Originally an all female outfit consisting of guitarists Katie Monks and Liz Ball, this garage punk force has evolved and gathered momentum with the addition of new bassist Jimmy Tony and drummer Ben Reinhartz, but it's the sheer depth of Monk’s voice that first hits you with this record. Unapologetic and screaming with a short lifetime’s of angst and experience, it’s a voice that’ll split tender eardrums as it pitches and heaves with every spat out lyric.

An eleven-track rollercoaster ride through the seven deadly sins, Sore speaks volumes. Opening number “Desire” is seeped in sexuality, the female libido and all that goes with it. Gritty with rolling guitar hooks and guttural treatment, it’s a Nirvana fan's aural wet dream as Monks paints a rightly unashamedly vivid picture of a basic urges. Her unchastised honesty is refreshing in the climate of new feminist waves, and as a lead single, it’s a clear statement of intent.

The album is not a one trick pony though. There’s no let up with the more drawling but no less energetic “Snake Head”, where Monks dissects those who have done her wrong over clattering drums and another cutting guitar hook. In many ways on tracks such as “Snake Head, with its take on menstruation (“Snakes are coming out of my head / And there’s blood between my legs’) and accusation that “creatures are fucking with my shit”, Dilly Dally’s lyrical content is like an illicit riffle through a big sister's teenage diary. Its snotty, sweaty and bloody filled, with all the whole female package, blemishes and beauty, laid out bare.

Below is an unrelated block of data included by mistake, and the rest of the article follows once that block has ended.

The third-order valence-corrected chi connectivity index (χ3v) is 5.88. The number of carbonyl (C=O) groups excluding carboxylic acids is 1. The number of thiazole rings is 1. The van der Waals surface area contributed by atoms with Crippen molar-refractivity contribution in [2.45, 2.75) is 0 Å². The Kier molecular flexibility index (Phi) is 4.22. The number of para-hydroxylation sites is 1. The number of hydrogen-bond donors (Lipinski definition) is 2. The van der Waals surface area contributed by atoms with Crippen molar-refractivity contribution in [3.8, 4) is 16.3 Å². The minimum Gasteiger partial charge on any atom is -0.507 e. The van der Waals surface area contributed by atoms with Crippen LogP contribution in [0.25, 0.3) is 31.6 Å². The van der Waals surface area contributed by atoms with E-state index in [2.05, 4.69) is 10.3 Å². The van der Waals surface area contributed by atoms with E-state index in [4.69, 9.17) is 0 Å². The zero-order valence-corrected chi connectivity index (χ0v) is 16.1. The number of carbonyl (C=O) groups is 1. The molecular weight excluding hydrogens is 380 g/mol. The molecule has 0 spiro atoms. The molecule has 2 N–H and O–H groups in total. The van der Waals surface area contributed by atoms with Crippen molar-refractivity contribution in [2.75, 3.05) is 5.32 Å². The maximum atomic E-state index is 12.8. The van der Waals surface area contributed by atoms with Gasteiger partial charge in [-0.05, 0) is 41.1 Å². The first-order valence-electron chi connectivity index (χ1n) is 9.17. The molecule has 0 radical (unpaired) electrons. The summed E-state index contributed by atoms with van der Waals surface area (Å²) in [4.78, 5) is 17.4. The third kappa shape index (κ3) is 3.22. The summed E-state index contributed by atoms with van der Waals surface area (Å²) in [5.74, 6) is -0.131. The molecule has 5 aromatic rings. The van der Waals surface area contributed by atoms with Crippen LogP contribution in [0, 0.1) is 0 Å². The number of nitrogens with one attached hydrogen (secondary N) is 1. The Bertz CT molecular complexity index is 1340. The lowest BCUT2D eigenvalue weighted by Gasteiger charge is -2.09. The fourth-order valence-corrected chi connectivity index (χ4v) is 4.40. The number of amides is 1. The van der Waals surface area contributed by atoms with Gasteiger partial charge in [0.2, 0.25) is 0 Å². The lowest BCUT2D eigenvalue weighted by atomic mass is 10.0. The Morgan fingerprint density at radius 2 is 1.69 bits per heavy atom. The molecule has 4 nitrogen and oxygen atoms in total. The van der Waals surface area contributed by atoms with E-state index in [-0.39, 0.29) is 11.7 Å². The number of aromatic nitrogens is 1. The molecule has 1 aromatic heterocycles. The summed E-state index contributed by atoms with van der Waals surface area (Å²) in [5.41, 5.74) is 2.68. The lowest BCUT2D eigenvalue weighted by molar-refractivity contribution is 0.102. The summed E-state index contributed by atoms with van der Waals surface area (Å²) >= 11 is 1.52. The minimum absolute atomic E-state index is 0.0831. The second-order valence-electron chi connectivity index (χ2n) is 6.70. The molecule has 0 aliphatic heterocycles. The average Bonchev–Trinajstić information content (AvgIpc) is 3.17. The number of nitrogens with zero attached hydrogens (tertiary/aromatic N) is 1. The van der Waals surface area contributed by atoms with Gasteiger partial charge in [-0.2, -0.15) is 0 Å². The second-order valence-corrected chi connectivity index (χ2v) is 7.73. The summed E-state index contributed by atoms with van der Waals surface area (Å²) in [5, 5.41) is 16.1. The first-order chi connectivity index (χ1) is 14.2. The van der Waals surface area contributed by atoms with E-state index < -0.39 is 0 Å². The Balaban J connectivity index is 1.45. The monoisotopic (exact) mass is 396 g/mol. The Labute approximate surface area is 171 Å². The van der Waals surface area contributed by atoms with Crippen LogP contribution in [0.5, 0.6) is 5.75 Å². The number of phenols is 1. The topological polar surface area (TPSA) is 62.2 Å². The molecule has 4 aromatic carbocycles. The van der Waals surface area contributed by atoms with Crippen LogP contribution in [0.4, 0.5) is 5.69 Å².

The foursome have also cleverly crafted an instantly recognisable sound that’ll last with songs like “Purple Rage” fitting into a heart shaped box that could have come straight from Seattle or Olympia. It's all angry chords, relentlessly crashing drums and ominous bass to its core, but after “Desire” you’re left wanting exactly that. Don’t be fooled into thinking there’s a break with the slower more considered “Witchman”, because it erupts again for the fiery “Green” before burning on with licks of guitars in “Ice Cream”. There’s even semi ballad "Burned by the Cold" to finish things; with piano coming out of nowhere, it feels like the final credits to a exciting adventure.

With the marks of a seminal first album, Sore examines emotional bruises that run deep. With that Dilly Dally have crafted a well formrf rock album that’ll surely go to make Katie Monks the next pin up girl of the anti-pin up girls. This band may have been created on what lies on fringe of society, but as is often the case, it makes for all the better listening.